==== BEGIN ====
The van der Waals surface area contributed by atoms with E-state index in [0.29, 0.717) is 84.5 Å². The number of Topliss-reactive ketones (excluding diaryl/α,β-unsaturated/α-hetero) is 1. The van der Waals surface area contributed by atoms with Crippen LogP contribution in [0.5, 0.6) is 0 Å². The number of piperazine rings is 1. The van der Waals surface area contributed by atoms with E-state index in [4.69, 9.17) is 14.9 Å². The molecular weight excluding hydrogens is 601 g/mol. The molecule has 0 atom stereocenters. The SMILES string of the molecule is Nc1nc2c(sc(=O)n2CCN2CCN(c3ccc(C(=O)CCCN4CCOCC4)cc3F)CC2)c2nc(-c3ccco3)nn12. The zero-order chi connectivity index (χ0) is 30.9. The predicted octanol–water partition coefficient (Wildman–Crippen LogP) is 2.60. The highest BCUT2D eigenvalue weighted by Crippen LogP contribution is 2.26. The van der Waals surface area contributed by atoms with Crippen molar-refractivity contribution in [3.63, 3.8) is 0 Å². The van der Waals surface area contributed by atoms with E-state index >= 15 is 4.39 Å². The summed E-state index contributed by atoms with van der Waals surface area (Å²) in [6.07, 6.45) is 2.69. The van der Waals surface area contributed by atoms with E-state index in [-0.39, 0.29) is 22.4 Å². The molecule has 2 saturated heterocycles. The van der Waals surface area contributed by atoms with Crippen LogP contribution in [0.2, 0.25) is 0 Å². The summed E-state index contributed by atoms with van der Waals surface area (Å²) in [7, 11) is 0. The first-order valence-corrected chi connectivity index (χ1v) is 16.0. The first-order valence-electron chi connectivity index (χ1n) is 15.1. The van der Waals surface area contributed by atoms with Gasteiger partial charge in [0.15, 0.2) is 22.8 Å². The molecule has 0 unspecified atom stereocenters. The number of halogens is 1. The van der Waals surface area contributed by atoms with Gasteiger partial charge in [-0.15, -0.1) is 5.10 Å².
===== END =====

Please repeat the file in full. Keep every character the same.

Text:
The van der Waals surface area contributed by atoms with E-state index in [0.29, 0.717) is 84.5 Å². The number of Topliss-reactive ketones (excluding diaryl/α,β-unsaturated/α-hetero) is 1. The van der Waals surface area contributed by atoms with Crippen LogP contribution in [0.5, 0.6) is 0 Å². The number of piperazine rings is 1. The van der Waals surface area contributed by atoms with E-state index in [4.69, 9.17) is 14.9 Å². The molecular weight excluding hydrogens is 601 g/mol. The molecule has 0 atom stereocenters. The SMILES string of the molecule is Nc1nc2c(sc(=O)n2CCN2CCN(c3ccc(C(=O)CCCN4CCOCC4)cc3F)CC2)c2nc(-c3ccco3)nn12. The zero-order chi connectivity index (χ0) is 30.9. The predicted octanol–water partition coefficient (Wildman–Crippen LogP) is 2.60. The highest BCUT2D eigenvalue weighted by Crippen LogP contribution is 2.26. The van der Waals surface area contributed by atoms with Crippen molar-refractivity contribution in [3.63, 3.8) is 0 Å². The van der Waals surface area contributed by atoms with E-state index >= 15 is 4.39 Å². The summed E-state index contributed by atoms with van der Waals surface area (Å²) in [6.07, 6.45) is 2.69. The van der Waals surface area contributed by atoms with E-state index in [-0.39, 0.29) is 22.4 Å². The molecule has 2 saturated heterocycles. The van der Waals surface area contributed by atoms with Crippen LogP contribution in [0.2, 0.25) is 0 Å². The summed E-state index contributed by atoms with van der Waals surface area (Å²) in [7, 11) is 0. The first-order valence-corrected chi connectivity index (χ1v) is 16.0. The first-order valence-electron chi connectivity index (χ1n) is 15.1. The van der Waals surface area contributed by atoms with Gasteiger partial charge in [0.15, 0.2) is 22.8 Å². The molecule has 0 unspecified atom stereocenters. The number of halogens is 1. The van der Waals surface area contributed by atoms with Gasteiger partial charge in [-0.15, -0.1) is 5.10 Å².